By Vivek Wadhwa; Wharton Digital Press; pp. 106, Reviewed by Elizabeth Villarreal
Andrew Carnegie. Alexander Graham Bell. Sergey Brin of Google. The United States has always drawn strength from the innovative entrepreneurs who cross our borders. But in his new book, author Vivek Wadhwa questions the ability of the United States to remain a magnet for foreign talent with an increasingly unreasonable and cumbersome immigration process.
Consider the case of Anand Chhatpar, writes Wadhwa. Chhatpar came to the United States in 2001 to study at the University of Wisconsin-Madison. By the time he graduated, he had eight utility patents, a successful business with several notable clients, and a 3.978 GPA. After graduation he and his wife started another business that paid more than $250,000 in taxes in its first two years. Despite this, they were denied the EB-1 visa they needed to stay in the country. Since their return to India, neither of their companies has been able to make a profit.
Wadhwa argues that the Chhatpars’ case is not unique. The skilled immigrants who have infused the nation with talent and energy are being forced out—or are simply refusing to come at all. Wadhwa, a longtime advocate for skilled immigrants in the United States, was himself once an Indian immigrant entrepreneur, nurturing a tech start-up into a publicly traded company valued at $118 million before turning to scholarly work at Duke, Stanford, and Emory Universities. He maintains that the conditions that let his business flourish may not be there for the next generation of immigrants.
The trends Wadhwa identifies from the data in an accompanying study by the tech-friendly Kauffman Foundation are troubling. In Silicon Valley, a global hub of innovation, the number of tech startups with one or more immigrant founders has fallen since 2005 from 52.4 to 43.9 percent, instead of increasing in response to the immigration boom of the 1990s. Wadhwa blames our faulty immigration system for these trends, which lets immigrants like Chhatpar in but then refuses to let them stay. Even those who eventually receive green cards often must wait for a decade or longer in uncertainty. The people in this “immigration limbo” can’t switch jobs, accept promotions, or—most importantly—start their own businesses.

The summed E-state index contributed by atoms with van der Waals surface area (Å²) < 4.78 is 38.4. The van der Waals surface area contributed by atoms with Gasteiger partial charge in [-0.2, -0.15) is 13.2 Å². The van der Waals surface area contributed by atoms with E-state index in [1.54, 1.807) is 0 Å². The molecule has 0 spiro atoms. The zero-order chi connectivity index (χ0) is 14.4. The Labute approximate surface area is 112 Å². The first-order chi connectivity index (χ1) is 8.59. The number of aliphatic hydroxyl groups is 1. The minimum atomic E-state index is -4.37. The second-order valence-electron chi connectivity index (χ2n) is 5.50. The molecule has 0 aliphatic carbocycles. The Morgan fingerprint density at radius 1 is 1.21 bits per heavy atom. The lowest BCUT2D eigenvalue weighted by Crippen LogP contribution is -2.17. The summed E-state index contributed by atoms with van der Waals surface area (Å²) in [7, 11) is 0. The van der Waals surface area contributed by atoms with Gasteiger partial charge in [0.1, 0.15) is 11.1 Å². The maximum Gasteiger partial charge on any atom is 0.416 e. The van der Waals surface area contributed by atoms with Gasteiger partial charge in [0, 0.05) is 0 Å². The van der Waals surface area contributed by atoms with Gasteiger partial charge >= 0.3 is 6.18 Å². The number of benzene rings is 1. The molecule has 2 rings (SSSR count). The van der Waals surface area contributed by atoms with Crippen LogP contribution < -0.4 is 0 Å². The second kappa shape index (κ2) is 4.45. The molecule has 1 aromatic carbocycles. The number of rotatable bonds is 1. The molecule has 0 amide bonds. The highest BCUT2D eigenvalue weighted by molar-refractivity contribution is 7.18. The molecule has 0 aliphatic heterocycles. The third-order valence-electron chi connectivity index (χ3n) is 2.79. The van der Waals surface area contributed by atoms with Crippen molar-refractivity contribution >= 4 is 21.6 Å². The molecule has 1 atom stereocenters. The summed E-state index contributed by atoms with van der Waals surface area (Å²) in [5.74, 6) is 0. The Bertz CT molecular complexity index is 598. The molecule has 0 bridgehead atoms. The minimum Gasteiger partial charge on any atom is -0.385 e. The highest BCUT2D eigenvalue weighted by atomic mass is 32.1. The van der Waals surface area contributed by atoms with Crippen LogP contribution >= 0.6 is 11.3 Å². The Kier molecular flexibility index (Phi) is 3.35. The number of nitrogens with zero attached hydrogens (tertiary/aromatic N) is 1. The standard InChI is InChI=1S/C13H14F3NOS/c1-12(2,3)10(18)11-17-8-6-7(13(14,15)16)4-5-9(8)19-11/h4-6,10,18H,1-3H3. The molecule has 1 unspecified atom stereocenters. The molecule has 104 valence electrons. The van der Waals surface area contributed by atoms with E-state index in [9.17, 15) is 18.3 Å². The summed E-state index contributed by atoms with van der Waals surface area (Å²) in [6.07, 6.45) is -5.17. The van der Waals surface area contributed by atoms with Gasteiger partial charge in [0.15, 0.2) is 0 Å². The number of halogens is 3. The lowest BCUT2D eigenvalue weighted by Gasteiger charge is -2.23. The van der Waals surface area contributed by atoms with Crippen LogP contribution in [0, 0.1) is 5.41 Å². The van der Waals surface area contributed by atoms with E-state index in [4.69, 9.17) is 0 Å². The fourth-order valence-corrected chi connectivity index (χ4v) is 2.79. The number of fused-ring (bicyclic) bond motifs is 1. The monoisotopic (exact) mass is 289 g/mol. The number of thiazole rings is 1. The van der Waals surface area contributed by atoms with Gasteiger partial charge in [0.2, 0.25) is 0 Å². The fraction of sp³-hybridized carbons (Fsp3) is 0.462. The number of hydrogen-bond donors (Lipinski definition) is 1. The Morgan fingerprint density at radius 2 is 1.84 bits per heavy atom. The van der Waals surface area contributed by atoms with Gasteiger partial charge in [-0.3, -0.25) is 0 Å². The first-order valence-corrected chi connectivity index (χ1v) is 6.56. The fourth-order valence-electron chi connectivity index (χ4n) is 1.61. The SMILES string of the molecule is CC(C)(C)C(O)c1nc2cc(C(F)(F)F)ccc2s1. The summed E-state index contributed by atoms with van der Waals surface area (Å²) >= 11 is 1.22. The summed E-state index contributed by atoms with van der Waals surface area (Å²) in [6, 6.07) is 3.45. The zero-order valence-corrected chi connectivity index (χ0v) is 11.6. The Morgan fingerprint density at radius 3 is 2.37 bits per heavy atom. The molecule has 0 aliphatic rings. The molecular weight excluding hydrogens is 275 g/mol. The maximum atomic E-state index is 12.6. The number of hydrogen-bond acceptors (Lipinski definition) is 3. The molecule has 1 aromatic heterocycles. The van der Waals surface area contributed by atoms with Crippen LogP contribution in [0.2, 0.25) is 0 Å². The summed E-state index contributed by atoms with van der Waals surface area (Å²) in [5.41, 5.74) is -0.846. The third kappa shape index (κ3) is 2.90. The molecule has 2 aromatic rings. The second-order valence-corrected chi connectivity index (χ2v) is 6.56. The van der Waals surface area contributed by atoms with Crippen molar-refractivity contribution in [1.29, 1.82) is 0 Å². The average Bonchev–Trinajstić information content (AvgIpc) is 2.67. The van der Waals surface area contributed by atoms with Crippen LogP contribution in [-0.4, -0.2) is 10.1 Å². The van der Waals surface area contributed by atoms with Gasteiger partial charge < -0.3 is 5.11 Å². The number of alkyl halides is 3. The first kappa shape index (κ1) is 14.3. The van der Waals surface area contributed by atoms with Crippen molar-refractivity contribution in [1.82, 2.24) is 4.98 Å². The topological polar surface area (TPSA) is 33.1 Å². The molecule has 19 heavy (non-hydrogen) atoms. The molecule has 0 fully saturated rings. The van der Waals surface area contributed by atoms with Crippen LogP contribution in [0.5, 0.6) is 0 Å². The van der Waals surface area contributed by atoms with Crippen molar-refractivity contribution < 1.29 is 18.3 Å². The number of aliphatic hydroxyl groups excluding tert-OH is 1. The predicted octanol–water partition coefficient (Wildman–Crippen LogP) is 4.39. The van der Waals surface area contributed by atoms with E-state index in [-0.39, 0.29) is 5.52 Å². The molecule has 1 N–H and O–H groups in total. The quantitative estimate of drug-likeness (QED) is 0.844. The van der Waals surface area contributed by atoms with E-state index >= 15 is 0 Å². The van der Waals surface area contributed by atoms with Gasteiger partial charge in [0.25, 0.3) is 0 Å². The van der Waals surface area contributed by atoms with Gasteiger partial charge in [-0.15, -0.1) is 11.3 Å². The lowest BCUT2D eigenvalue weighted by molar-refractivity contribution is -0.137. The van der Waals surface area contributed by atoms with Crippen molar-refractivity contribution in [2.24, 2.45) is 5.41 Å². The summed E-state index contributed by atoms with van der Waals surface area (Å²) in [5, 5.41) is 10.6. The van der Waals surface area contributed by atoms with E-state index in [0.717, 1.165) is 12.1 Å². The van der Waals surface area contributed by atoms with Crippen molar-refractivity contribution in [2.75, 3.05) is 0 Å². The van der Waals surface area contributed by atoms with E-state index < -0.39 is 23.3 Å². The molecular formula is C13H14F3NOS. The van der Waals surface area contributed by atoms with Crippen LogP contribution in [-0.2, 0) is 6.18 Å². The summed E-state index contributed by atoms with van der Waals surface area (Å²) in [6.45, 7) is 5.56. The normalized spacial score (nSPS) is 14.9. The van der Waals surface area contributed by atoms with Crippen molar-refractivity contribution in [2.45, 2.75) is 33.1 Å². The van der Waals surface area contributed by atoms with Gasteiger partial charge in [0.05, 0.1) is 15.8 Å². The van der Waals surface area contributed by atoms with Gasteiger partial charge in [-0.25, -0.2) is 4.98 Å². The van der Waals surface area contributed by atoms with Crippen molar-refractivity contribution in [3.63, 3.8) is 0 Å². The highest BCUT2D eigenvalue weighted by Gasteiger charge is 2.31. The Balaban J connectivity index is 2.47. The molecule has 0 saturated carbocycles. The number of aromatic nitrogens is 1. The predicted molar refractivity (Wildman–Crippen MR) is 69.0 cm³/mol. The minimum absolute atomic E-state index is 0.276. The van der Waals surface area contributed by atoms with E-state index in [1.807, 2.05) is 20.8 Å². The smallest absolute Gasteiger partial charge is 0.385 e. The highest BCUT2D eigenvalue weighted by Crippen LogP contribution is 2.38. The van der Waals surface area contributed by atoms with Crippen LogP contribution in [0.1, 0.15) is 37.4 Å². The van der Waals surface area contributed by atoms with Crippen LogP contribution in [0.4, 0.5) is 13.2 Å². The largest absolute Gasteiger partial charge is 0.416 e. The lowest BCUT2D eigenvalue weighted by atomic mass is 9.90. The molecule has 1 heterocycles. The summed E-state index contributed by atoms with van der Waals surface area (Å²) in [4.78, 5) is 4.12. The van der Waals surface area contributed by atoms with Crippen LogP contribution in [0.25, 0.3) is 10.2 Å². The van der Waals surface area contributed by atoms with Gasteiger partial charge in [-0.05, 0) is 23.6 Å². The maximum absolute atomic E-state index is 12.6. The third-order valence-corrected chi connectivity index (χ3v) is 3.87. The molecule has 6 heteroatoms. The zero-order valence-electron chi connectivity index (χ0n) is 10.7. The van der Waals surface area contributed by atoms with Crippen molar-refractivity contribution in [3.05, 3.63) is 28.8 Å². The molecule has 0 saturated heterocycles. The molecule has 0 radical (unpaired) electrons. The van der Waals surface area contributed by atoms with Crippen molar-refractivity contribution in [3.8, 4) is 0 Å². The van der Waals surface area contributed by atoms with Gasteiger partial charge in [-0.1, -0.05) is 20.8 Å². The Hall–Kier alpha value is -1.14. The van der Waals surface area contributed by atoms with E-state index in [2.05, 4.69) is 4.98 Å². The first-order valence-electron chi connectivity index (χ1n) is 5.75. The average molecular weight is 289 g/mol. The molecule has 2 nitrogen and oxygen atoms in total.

The Immigrant Exodus offers several concise and commonsense solutions to America’s slow decline as a magnet for foreign talent. Almost all of them could be implemented immediately with suffcient political will: increase the number of green cards available to skilled immigrants, allow more immigrant spouses of visa holders to work, institute a startup visa, and remove the “country caps” on green cards, which limit any single nation’s contribution to a year’s immigration to seven percent of the annual total. Other countries such as Australia, Canada, China, Germany, and the United Kingdom are making similar changes and winning immigrants who might have become Americans. Wadhwa himself spent his school years in Australia, and says he “would have been a fool” to come to the United States if its immigration policy was as it is now.
Though The Immigrant Exodus features stories of exceptionally well-qualified immigrants like Anand Chhatpar, we can’t tell whether his story is at all typical. Even if Wadhwa’s proposed solutions were to pass immediately, they would not have been enough to retain Chuansheng Ge, an immigrant not featured in Wadhwa’s book. Ge did not find the immigration process diffcult, but he still chose to move his biopharmaceutical company to China for his social and professional connections. He suggested that discrimination against immigrants by employers, although not a major factor in his decision, may be a factor in others’. Ge’s story hints at the multitude of factors that can push an immigrant towards choosing one country over another. Immigration policy is just one star in the firmament, and just letting in skilled workers doesn’t guarantee the US can keep them around.
At times, Wadhwa’s book can seem limited in scope. Wadhwa attributes the decline in immigration almost completely to a failure in immigration law, and ignores other cultural explanations like racism or xenophobia. But why would he look to these causes? The America to which he was first introduced has always been a friendly meritocracy. “I knew great things were possible in America,” he writes in the introduction—and he never considers an alternative viewpoint.
Elizabeth Villarreal ’16 is in Saybrook College. Contact her at elizabeth.villarreal@ yale.edu.